While officials involved in the ASEM process may be smart enough to produce items for cooperation to be included in ministerial or summit documents, cooperation for the sake of cooperation without much substance cannot be sustainable in the long run. We need to have a clearer picture on which areas ASEM has a comparative advantage over other frameworks and how members can use ASEM as a policy tool for their own interest. There is certainly much work to be done between Asia and Europe, and ASEM has no time to waste.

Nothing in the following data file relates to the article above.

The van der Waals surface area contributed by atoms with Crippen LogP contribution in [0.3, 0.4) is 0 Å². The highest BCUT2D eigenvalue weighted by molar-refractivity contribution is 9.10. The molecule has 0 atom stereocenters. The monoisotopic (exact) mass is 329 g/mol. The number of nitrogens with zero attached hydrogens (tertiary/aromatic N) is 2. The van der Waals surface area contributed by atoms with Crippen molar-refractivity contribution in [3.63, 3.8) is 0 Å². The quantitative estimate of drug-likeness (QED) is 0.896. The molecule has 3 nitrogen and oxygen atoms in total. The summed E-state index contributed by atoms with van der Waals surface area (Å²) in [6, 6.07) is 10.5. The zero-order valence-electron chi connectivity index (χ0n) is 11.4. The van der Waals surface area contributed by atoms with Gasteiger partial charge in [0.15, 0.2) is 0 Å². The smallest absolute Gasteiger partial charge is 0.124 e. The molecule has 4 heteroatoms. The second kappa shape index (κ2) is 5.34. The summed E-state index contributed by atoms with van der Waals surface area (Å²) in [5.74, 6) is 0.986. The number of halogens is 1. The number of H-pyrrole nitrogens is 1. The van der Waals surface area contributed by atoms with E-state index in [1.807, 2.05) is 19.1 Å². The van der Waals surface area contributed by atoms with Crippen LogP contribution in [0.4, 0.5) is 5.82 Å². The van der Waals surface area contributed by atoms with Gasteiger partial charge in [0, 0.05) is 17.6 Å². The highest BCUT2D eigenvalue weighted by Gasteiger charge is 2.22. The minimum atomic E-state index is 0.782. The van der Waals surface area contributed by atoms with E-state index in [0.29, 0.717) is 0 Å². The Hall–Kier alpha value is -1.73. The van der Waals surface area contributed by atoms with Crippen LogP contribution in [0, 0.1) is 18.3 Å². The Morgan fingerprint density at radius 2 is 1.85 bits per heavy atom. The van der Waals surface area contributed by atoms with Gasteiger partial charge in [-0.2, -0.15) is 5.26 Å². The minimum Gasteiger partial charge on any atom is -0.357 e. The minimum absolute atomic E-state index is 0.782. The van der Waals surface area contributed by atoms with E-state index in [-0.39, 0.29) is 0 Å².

Michito Tsuruoka is a research fellow at the National Institute for Defense Studies (NIDS), Ministry of Defense, Japan. The views expressed here are the author's alone and do not necessarily reflect those of the Ministry of Defense or the Government of Japan.
The views expressed in this piece are the author's own and should not be attributed to The Association of Japanese Institutes of Strategic Studies.